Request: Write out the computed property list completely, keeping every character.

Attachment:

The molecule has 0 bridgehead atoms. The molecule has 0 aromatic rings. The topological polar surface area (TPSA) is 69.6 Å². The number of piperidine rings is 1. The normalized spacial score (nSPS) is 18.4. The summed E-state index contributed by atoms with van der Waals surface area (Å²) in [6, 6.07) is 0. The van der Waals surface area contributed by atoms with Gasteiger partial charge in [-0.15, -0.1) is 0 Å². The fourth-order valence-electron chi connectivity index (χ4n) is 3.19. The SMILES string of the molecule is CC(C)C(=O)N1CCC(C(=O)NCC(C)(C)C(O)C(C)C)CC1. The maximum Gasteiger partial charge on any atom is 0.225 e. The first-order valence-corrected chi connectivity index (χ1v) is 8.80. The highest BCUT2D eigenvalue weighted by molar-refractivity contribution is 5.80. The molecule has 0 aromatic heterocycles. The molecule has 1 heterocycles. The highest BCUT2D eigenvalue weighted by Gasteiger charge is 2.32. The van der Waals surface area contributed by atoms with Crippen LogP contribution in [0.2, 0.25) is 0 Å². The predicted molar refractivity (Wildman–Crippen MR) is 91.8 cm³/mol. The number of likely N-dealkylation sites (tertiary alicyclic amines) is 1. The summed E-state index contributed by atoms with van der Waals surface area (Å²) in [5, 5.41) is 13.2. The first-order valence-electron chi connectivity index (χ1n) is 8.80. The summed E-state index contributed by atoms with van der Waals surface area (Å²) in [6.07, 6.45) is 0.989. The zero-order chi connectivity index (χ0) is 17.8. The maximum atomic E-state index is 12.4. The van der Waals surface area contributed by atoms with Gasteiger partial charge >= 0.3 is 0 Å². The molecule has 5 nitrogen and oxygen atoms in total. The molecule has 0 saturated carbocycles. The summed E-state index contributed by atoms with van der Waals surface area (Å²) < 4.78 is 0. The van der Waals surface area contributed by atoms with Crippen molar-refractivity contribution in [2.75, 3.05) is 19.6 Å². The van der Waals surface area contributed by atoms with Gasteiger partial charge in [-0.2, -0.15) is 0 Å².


The molecule has 0 bridgehead atoms. The molecule has 0 aromatic rings. The topological polar surface area (TPSA) is 69.6 Å². The number of piperidine rings is 1. The normalized spacial score (nSPS) is 18.4. The summed E-state index contributed by atoms with van der Waals surface area (Å²) in [6, 6.07) is 0. The van der Waals surface area contributed by atoms with Gasteiger partial charge in [-0.15, -0.1) is 0 Å². The fourth-order valence-electron chi connectivity index (χ4n) is 3.19. The SMILES string of the molecule is CC(C)C(=O)N1CCC(C(=O)NCC(C)(C)C(O)C(C)C)CC1. The maximum Gasteiger partial charge on any atom is 0.225 e. The first-order valence-corrected chi connectivity index (χ1v) is 8.80. The highest BCUT2D eigenvalue weighted by molar-refractivity contribution is 5.80. The molecule has 0 aromatic heterocycles. The molecule has 1 heterocycles. The highest BCUT2D eigenvalue weighted by Gasteiger charge is 2.32. The van der Waals surface area contributed by atoms with Crippen LogP contribution in [0.2, 0.25) is 0 Å². The predicted molar refractivity (Wildman–Crippen MR) is 91.8 cm³/mol. The number of likely N-dealkylation sites (tertiary alicyclic amines) is 1. The summed E-state index contributed by atoms with van der Waals surface area (Å²) in [5, 5.41) is 13.2. The first-order valence-electron chi connectivity index (χ1n) is 8.80. The summed E-state index contributed by atoms with van der Waals surface area (Å²) in [6.07, 6.45) is 0.989. The zero-order chi connectivity index (χ0) is 17.8. The maximum atomic E-state index is 12.4. The van der Waals surface area contributed by atoms with Gasteiger partial charge >= 0.3 is 0 Å². The molecule has 5 nitrogen and oxygen atoms in total. The molecule has 0 saturated carbocycles. The summed E-state index contributed by atoms with van der Waals surface area (Å²) < 4.78 is 0. The van der Waals surface area contributed by atoms with Crippen molar-refractivity contribution in [2.75, 3.05) is 19.6 Å². The van der Waals surface area contributed by atoms with Gasteiger partial charge in [-0.2, -0.15) is 0 Å².